Summer highs average in the mid-60s, but it’s not uncommon for daytime temperatures to reach the 80s in July. Even in the heart of summer, cold temperatures, wind, rain, clouds, and even snow are possible.
Kobuk Valley National Park in the Fall
Fall can arrive in Kobuk Valley in the early weeks of August, with the possibility of snow increasing as September creeps closer. November is typically the snowiest month of the year, with an average accumulation of 8.1 inches.
August is the valley’s cloudiest month of the year, but average temperatures remain in the mid-50s to low-60s. By November, however, the average high temperature rarely climbs out of the single digits.
Kobuk Valley National Park in the Winter
Winter offers its own exhilarating landscapes, but winter days are extremely short. The sun only creeps above the horizon for 1.5 hours on the shortest day of the year, December 21st. That means a unique chance to experience extended twilight hours and the Northern Lights, which are most visible on the darkest winter nights.
Where to Stay
There are no campgrounds within Kobuk Valley National Park. There aren’t even any roads to the park, much less within it. However, towns like Fairbanks have private campgrounds where you are welcome to park your RV, then hop a plane to the park.
Backcountry camping is allowed throughout the park, and individual campers are not required to have a permit. Groups do need to register, however. Come prepared for all kinds of weather and animal interactions – bring insect repellent and bear spray, and keep all food in bear-resistant containers.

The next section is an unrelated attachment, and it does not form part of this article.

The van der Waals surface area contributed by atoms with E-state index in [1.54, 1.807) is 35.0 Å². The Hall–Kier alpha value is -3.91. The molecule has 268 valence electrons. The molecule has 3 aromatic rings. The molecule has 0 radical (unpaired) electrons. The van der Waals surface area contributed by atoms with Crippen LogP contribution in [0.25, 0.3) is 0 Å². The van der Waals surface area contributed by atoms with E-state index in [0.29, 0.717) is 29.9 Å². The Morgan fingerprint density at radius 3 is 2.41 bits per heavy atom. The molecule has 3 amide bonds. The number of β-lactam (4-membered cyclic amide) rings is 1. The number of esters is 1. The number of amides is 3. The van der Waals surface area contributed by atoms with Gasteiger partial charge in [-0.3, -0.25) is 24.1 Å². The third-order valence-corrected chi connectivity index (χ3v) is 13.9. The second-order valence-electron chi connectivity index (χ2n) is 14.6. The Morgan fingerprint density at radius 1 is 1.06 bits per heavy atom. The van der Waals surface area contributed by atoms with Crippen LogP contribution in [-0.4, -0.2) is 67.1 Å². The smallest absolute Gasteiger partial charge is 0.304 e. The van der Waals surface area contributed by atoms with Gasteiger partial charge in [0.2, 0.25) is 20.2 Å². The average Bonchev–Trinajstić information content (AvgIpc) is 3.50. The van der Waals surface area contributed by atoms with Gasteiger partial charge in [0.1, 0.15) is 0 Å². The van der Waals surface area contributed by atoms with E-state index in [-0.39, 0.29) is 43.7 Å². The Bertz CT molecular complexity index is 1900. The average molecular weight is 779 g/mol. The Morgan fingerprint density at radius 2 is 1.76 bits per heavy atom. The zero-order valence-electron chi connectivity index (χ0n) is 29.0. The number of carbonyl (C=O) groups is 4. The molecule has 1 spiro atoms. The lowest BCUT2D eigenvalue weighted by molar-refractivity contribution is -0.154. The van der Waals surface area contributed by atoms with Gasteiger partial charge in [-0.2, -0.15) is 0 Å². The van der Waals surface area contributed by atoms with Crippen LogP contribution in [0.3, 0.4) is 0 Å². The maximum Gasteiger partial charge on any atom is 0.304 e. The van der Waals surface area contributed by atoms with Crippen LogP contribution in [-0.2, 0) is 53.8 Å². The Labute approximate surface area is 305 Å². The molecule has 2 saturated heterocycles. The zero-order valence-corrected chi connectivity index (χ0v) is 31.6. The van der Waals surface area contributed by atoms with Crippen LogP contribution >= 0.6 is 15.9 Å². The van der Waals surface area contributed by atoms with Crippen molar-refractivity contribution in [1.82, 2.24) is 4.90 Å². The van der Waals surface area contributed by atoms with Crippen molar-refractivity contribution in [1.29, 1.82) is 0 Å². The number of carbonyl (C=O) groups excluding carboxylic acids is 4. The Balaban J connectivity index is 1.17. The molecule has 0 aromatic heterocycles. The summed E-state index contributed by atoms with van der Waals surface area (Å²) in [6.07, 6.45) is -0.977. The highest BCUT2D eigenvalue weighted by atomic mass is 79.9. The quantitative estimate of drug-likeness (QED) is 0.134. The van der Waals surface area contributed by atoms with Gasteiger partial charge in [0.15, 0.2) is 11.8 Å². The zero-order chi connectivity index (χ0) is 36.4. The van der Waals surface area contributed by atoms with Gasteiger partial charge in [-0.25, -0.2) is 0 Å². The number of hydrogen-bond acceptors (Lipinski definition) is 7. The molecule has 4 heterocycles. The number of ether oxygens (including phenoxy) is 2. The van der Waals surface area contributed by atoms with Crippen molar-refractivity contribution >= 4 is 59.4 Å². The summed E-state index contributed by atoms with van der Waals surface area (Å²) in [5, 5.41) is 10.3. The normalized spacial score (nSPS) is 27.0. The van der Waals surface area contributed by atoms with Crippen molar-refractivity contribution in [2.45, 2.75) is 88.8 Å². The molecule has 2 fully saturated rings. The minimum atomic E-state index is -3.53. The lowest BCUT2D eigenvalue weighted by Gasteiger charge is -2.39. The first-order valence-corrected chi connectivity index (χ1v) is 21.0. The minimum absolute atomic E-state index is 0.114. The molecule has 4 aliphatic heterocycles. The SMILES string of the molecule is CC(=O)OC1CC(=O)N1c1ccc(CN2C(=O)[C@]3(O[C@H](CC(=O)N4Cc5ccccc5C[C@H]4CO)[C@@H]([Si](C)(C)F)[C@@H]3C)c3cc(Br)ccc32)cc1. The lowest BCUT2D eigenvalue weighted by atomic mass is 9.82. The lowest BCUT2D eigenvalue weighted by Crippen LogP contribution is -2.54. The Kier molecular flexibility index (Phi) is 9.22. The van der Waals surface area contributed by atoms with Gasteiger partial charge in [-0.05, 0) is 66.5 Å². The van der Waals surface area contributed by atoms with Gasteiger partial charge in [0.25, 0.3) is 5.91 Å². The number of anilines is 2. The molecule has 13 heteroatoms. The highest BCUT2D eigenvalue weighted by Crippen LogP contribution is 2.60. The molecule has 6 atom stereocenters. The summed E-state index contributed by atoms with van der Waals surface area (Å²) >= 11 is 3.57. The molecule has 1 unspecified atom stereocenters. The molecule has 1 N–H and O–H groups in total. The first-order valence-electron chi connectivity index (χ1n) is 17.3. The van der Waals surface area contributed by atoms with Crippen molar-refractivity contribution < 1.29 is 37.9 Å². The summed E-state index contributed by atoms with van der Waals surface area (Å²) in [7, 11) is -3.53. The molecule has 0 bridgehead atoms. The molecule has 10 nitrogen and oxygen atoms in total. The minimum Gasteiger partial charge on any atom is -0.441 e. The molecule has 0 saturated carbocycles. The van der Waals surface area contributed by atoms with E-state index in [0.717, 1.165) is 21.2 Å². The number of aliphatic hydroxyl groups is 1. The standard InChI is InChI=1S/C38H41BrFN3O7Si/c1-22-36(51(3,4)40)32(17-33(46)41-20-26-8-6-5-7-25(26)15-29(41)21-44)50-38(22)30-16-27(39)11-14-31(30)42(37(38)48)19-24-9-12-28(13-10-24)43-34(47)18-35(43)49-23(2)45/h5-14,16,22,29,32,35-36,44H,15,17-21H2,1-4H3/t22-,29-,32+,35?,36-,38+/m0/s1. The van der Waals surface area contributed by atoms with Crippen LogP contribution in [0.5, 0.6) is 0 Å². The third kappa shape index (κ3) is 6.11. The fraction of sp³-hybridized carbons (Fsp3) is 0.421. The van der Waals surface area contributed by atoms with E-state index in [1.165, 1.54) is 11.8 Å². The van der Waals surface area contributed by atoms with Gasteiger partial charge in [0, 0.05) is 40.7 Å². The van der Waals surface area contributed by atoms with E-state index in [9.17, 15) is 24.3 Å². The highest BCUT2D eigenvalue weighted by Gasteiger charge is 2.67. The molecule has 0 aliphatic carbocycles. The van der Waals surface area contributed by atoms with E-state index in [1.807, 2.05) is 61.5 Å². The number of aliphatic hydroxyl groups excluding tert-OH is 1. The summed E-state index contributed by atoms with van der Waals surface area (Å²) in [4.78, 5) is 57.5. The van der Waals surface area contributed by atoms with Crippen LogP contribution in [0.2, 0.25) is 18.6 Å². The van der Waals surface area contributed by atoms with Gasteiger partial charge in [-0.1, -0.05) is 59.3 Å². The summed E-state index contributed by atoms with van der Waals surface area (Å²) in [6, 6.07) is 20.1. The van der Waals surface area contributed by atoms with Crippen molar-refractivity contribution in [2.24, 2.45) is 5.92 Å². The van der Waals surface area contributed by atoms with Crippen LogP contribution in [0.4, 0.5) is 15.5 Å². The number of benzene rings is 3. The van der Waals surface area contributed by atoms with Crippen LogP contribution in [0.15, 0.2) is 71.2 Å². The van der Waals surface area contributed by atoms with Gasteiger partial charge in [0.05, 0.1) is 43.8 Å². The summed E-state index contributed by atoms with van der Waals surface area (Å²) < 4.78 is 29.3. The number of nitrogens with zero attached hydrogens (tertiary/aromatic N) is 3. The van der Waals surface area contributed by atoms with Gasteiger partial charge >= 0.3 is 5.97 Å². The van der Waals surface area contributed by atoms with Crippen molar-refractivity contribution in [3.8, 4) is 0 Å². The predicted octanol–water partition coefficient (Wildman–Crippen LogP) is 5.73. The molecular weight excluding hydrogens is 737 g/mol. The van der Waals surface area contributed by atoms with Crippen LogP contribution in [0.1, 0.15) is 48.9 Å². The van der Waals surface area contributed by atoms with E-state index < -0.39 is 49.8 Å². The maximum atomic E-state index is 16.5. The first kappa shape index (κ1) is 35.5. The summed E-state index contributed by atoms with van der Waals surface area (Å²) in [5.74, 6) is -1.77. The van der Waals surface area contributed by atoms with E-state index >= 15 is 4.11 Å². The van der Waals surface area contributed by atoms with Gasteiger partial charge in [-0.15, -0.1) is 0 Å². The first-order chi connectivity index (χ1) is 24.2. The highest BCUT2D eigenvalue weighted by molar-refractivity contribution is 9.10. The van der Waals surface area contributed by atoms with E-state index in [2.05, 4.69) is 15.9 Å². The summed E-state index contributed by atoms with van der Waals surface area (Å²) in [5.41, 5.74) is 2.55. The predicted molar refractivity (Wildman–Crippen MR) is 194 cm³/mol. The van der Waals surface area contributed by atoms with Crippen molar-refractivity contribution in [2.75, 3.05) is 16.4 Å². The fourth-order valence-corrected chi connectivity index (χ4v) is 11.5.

There are no designated campsites, as backpackers can set up camp wherever they venture. It is strongly suggested, however, that all visitors be adept at using a map, compass, and GPS.
Staying Outside the Park
Here are a few campgrounds you can use to set up an RV basecamp for explorations into Kobuk Valley:
- Anchorage Ship Creek RV Park: Offering full hookups, Wi-Fi, and numerous outdoor amenities just a few blocks from downtown Anchorage.
- Golden Nugget RV Park: This park offers full hookups with pull-thru sites that can accommodate vehicles up to 45 feet long.
- River’s Edge RV Park & Campground: Right along the banks of the Chena River, this RV park provides full hookups, Wi-Fi, a restaurant, and a self-service RV wash.
- Tanana Valley Campground: This RV park offers electric hookups, fire pits, hot showers, and laundry, all in a scenic forested setting.
Invest in a Good Sam Membership and save 10% on nightly stays at Good Sam Campgrounds.
Tips for your Camping Stay
Here are a few more tips if you’re planning a backcountry trip in the park:
- Hone your orienteering skills before visiting the park.
- The Great Kobuk Sand Dunes is the most popular location for backcountry camping.
- Hiking is easier in the mountains because the ground is drier. However, landing a plane at a higher elevation is more difficult, meaning you’ll likely need to agree on a lower elevation drop zone with your pilot before hiking up to ridgelines.